With the formation of a three-member negotiating team by the CPN-Maoist, the first round of talks between the government and the Maoists appears to be close at hand. These talks will mark the start of a phase of transition crucial to the realisation of the people’s mandate. This time around, the talks hold out the real possibility of success, as both agree on constituent assembly (CA) as being their bottom line, which provided the basis for the historic mass movement. With the terrorist tag and the Red Corner notices already withdrawn, the process of releasing Maoist leaders and cadres in jail at home and in India has begun — the Cabinet has, for example, withdrawn all criminal cases against Maoist central leaders Matrika Prasad Yadav and Suresh Ale Magar, held in detention since February 2004. The government is reported to have viewed positively the contents of the Maoist draft of the code of conduct aimed at governing the period of negotiations.
The Maoist team, headed by the party spokesperson Krishna Bahadur Mahara, includes Dev Gurung and Dinanath Sharma, both central leaders. The Maoists will doubtless insist on interim government and interim constitution, which are also included in the 12-point road map passed by the party’s ongoing central committee meeting. While the rebels are demanding the abandonment of the baggage of the 1990 Constitution in the run-up to CA, there are those in the seven-party alliance, particularly in the Congress and the CPN-UML, who want to retain the existing constitutional order, with some changes, and to give the amended constitution an interim character, to retain this House, as well as to induct Maoists into such a government. But the rebels are unlikely to go along with this idea.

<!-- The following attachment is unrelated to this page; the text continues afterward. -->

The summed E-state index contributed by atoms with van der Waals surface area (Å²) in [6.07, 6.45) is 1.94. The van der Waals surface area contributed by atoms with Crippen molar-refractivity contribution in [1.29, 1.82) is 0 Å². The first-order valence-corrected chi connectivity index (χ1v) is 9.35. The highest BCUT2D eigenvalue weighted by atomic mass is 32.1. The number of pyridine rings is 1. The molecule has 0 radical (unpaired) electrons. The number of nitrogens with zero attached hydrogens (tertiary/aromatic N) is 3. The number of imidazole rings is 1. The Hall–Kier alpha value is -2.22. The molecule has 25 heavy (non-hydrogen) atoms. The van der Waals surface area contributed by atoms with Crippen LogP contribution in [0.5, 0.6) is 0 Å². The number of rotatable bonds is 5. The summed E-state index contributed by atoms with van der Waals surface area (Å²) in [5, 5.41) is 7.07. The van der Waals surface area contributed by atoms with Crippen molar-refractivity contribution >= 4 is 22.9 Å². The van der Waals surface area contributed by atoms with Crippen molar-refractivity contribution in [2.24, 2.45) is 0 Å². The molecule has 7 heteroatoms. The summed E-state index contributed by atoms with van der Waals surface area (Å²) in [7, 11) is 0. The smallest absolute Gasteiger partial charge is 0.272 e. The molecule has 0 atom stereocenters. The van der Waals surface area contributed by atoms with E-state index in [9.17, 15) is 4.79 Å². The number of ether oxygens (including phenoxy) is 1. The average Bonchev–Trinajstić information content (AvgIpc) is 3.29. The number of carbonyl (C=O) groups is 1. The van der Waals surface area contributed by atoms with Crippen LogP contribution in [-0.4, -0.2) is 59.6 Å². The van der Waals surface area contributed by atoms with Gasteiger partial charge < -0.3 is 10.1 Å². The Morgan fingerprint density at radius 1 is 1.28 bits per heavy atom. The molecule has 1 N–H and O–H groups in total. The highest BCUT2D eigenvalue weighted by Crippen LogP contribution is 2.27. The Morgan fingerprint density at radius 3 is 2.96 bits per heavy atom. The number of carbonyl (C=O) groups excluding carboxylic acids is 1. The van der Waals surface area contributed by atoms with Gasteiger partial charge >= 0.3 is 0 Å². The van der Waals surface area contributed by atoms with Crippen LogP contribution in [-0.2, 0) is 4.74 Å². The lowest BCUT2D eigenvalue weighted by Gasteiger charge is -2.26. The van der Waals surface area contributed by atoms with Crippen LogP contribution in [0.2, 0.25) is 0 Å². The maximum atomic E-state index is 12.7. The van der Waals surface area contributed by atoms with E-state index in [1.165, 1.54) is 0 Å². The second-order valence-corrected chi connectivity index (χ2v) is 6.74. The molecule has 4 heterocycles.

The need of the hour is to take all measures necessary to hold free and fair CA elections, including action against or, in any case, sidelining of those who went against the people’s movement. As both the alliance and the Maoists are committed to CA, other issues should not be allowed to dilute this goal, which is the main mandate of the Jana Andolan. The Maoists see the possibility of conspiracy in sticking to the existing Constitution, as, according to them, the elements of the previous regime may yet try to resurrect themselves with a slowdown in the public fervour of the recent mass movement by invoking the provisions of this very Constitution. In their view, there is a further need, therefore, besides the 12-point understanding, to take steps, such as making a common slogan, common front and common programme. At a time when alliance partners are rowing over ministerial berths, the Maoists seem to be playing down the issue of who should lead the interim government as being a ‘secondary’ issue, while the primary issue, according to them, is a political settlement. Indeed, an interim constitution will act free of the inhibitions that may arise from the existing Constitution during the transition period. When the talks begin, the need to announce the timeframe of the CA poll also becomes highly important. So does the management of the weapons of both the sides, including the future shape of the security forces. In facilitating progress and providing a guarantee of compliance with agreement, the role of a credible international agency, such as the United Nations, still appears to be a sound idea.